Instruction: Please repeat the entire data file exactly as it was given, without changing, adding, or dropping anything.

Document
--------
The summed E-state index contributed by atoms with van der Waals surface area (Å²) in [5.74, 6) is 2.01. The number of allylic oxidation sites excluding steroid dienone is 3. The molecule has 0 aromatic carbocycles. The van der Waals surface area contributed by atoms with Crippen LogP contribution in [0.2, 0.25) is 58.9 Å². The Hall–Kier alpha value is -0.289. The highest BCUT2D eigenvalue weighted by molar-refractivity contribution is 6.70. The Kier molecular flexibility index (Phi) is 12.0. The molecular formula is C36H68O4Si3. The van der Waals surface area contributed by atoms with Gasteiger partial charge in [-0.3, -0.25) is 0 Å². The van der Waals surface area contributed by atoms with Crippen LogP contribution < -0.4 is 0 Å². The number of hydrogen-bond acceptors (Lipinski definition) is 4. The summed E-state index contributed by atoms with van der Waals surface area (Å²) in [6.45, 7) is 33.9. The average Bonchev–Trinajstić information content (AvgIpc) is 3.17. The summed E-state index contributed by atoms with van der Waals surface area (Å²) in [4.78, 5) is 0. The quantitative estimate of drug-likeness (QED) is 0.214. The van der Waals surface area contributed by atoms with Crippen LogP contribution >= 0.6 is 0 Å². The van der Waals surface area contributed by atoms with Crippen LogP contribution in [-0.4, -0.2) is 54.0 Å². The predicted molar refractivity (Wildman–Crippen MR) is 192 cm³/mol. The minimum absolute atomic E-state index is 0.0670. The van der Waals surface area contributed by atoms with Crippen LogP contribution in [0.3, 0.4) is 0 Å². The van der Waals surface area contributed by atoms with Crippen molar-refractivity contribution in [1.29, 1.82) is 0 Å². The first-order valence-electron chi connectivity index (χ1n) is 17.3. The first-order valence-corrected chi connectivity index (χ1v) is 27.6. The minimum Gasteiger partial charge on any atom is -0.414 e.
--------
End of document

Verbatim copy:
The summed E-state index contributed by atoms with van der Waals surface area (Å²) in [5.74, 6) is 2.01. The number of allylic oxidation sites excluding steroid dienone is 3. The molecule has 0 aromatic carbocycles. The van der Waals surface area contributed by atoms with Crippen LogP contribution in [0.2, 0.25) is 58.9 Å². The Hall–Kier alpha value is -0.289. The highest BCUT2D eigenvalue weighted by molar-refractivity contribution is 6.70. The Kier molecular flexibility index (Phi) is 12.0. The molecular formula is C36H68O4Si3. The van der Waals surface area contributed by atoms with Gasteiger partial charge in [-0.3, -0.25) is 0 Å². The van der Waals surface area contributed by atoms with Crippen LogP contribution < -0.4 is 0 Å². The number of hydrogen-bond acceptors (Lipinski definition) is 4. The summed E-state index contributed by atoms with van der Waals surface area (Å²) in [6.45, 7) is 33.9. The average Bonchev–Trinajstić information content (AvgIpc) is 3.17. The summed E-state index contributed by atoms with van der Waals surface area (Å²) in [4.78, 5) is 0. The quantitative estimate of drug-likeness (QED) is 0.214. The van der Waals surface area contributed by atoms with Crippen LogP contribution >= 0.6 is 0 Å². The van der Waals surface area contributed by atoms with Crippen LogP contribution in [-0.4, -0.2) is 54.0 Å². The predicted molar refractivity (Wildman–Crippen MR) is 192 cm³/mol. The minimum absolute atomic E-state index is 0.0670. The van der Waals surface area contributed by atoms with Crippen LogP contribution in [0.3, 0.4) is 0 Å². The van der Waals surface area contributed by atoms with Crippen molar-refractivity contribution in [1.29, 1.82) is 0 Å². The first-order valence-electron chi connectivity index (χ1n) is 17.3. The first-order valence-corrected chi connectivity index (χ1v) is 27.6. The minimum Gasteiger partial charge on any atom is -0.414 e.